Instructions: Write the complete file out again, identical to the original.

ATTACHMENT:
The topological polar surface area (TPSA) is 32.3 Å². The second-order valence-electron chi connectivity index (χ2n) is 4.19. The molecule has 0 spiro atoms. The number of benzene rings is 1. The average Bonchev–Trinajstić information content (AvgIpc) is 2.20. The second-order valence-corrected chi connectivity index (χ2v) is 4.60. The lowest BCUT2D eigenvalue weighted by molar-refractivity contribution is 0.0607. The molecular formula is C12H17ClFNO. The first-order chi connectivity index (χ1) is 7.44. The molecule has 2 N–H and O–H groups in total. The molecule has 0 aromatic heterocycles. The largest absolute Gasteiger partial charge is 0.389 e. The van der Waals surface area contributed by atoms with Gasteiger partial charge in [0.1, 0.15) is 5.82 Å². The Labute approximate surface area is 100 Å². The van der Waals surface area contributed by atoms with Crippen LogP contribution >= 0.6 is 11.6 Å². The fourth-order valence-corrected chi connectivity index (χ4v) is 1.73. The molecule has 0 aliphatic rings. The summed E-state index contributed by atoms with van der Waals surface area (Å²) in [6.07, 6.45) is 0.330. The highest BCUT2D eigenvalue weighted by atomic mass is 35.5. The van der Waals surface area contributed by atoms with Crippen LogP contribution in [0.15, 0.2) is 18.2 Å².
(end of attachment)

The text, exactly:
The topological polar surface area (TPSA) is 32.3 Å². The second-order valence-electron chi connectivity index (χ2n) is 4.19. The molecule has 0 spiro atoms. The number of benzene rings is 1. The average Bonchev–Trinajstić information content (AvgIpc) is 2.20. The second-order valence-corrected chi connectivity index (χ2v) is 4.60. The lowest BCUT2D eigenvalue weighted by molar-refractivity contribution is 0.0607. The molecular formula is C12H17ClFNO. The first-order chi connectivity index (χ1) is 7.44. The molecule has 2 N–H and O–H groups in total. The molecule has 0 aromatic heterocycles. The largest absolute Gasteiger partial charge is 0.389 e. The van der Waals surface area contributed by atoms with Gasteiger partial charge in [0.1, 0.15) is 5.82 Å². The Labute approximate surface area is 100 Å². The van der Waals surface area contributed by atoms with Crippen LogP contribution >= 0.6 is 11.6 Å². The fourth-order valence-corrected chi connectivity index (χ4v) is 1.73. The molecule has 0 aliphatic rings. The summed E-state index contributed by atoms with van der Waals surface area (Å²) in [6.07, 6.45) is 0.330. The highest BCUT2D eigenvalue weighted by atomic mass is 35.5. The van der Waals surface area contributed by atoms with Crippen LogP contribution in [0.15, 0.2) is 18.2 Å².